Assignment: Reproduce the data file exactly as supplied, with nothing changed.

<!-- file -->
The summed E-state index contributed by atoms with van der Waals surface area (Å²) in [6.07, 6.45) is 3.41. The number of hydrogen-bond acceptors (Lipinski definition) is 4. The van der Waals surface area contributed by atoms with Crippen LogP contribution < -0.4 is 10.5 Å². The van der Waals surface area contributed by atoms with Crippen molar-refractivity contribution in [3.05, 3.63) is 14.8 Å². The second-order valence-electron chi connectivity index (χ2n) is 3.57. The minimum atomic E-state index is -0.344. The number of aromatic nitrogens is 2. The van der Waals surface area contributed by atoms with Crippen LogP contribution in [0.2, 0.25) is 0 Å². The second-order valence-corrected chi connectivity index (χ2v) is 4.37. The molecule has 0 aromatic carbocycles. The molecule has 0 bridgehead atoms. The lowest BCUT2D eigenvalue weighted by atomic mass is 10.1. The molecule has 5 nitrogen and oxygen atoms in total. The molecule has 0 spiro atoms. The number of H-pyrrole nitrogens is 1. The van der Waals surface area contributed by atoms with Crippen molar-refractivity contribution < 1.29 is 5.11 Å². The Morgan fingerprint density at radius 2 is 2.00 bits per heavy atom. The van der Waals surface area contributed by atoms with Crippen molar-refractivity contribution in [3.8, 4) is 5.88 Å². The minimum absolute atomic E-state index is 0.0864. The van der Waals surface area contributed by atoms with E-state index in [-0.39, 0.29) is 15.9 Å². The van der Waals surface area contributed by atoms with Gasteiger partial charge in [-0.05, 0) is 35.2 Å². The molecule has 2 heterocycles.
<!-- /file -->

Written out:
The summed E-state index contributed by atoms with van der Waals surface area (Å²) in [6.07, 6.45) is 3.41. The number of hydrogen-bond acceptors (Lipinski definition) is 4. The van der Waals surface area contributed by atoms with Crippen LogP contribution < -0.4 is 10.5 Å². The van der Waals surface area contributed by atoms with Crippen molar-refractivity contribution in [3.05, 3.63) is 14.8 Å². The second-order valence-electron chi connectivity index (χ2n) is 3.57. The minimum atomic E-state index is -0.344. The number of aromatic nitrogens is 2. The van der Waals surface area contributed by atoms with Crippen LogP contribution in [0.2, 0.25) is 0 Å². The second-order valence-corrected chi connectivity index (χ2v) is 4.37. The molecule has 0 aromatic carbocycles. The molecule has 0 bridgehead atoms. The lowest BCUT2D eigenvalue weighted by atomic mass is 10.1. The molecule has 5 nitrogen and oxygen atoms in total. The molecule has 0 spiro atoms. The number of H-pyrrole nitrogens is 1. The van der Waals surface area contributed by atoms with Crippen molar-refractivity contribution < 1.29 is 5.11 Å². The Morgan fingerprint density at radius 2 is 2.00 bits per heavy atom. The van der Waals surface area contributed by atoms with Crippen molar-refractivity contribution in [3.8, 4) is 5.88 Å². The minimum absolute atomic E-state index is 0.0864. The van der Waals surface area contributed by atoms with E-state index in [-0.39, 0.29) is 15.9 Å². The van der Waals surface area contributed by atoms with Gasteiger partial charge in [-0.05, 0) is 35.2 Å². The molecule has 2 heterocycles.